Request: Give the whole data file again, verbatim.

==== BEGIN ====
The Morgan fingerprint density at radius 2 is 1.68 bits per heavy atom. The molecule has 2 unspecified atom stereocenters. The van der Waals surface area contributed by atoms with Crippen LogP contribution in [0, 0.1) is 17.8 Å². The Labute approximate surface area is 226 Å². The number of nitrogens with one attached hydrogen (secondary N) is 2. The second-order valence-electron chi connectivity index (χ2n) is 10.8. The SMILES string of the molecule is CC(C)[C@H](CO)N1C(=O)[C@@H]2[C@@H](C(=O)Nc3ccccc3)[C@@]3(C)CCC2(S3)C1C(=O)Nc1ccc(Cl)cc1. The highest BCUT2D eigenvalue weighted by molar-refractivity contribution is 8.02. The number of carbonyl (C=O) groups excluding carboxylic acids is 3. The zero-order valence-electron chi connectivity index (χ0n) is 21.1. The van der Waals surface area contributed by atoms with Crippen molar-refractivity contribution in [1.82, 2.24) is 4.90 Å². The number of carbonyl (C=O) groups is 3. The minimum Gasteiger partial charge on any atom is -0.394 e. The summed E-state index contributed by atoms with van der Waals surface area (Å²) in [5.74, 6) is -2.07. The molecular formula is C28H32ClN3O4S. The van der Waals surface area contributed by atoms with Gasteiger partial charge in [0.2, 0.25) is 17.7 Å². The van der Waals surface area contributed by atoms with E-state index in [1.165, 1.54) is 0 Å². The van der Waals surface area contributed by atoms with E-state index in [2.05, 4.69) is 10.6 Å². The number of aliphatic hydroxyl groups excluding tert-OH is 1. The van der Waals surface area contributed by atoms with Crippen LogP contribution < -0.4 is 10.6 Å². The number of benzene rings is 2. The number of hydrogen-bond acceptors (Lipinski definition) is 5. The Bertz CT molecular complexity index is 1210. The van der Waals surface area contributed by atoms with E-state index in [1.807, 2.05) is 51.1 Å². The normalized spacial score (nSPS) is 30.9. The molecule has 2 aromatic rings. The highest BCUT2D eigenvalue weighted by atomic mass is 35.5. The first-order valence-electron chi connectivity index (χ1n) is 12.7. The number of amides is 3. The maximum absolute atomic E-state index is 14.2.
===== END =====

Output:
The Morgan fingerprint density at radius 2 is 1.68 bits per heavy atom. The molecule has 2 unspecified atom stereocenters. The van der Waals surface area contributed by atoms with Crippen LogP contribution in [0, 0.1) is 17.8 Å². The Labute approximate surface area is 226 Å². The number of nitrogens with one attached hydrogen (secondary N) is 2. The second-order valence-electron chi connectivity index (χ2n) is 10.8. The SMILES string of the molecule is CC(C)[C@H](CO)N1C(=O)[C@@H]2[C@@H](C(=O)Nc3ccccc3)[C@@]3(C)CCC2(S3)C1C(=O)Nc1ccc(Cl)cc1. The highest BCUT2D eigenvalue weighted by molar-refractivity contribution is 8.02. The number of carbonyl (C=O) groups excluding carboxylic acids is 3. The zero-order valence-electron chi connectivity index (χ0n) is 21.1. The van der Waals surface area contributed by atoms with Crippen molar-refractivity contribution in [1.82, 2.24) is 4.90 Å². The number of carbonyl (C=O) groups is 3. The minimum Gasteiger partial charge on any atom is -0.394 e. The summed E-state index contributed by atoms with van der Waals surface area (Å²) in [5.74, 6) is -2.07. The molecular formula is C28H32ClN3O4S. The van der Waals surface area contributed by atoms with Gasteiger partial charge in [0.2, 0.25) is 17.7 Å². The van der Waals surface area contributed by atoms with E-state index in [1.165, 1.54) is 0 Å². The van der Waals surface area contributed by atoms with E-state index in [2.05, 4.69) is 10.6 Å². The number of aliphatic hydroxyl groups excluding tert-OH is 1. The van der Waals surface area contributed by atoms with Crippen LogP contribution < -0.4 is 10.6 Å². The number of benzene rings is 2. The number of hydrogen-bond acceptors (Lipinski definition) is 5. The Bertz CT molecular complexity index is 1210. The van der Waals surface area contributed by atoms with E-state index in [1.807, 2.05) is 51.1 Å². The normalized spacial score (nSPS) is 30.9. The molecule has 2 aromatic rings. The highest BCUT2D eigenvalue weighted by atomic mass is 35.5. The first-order valence-electron chi connectivity index (χ1n) is 12.7. The number of amides is 3. The maximum absolute atomic E-state index is 14.2.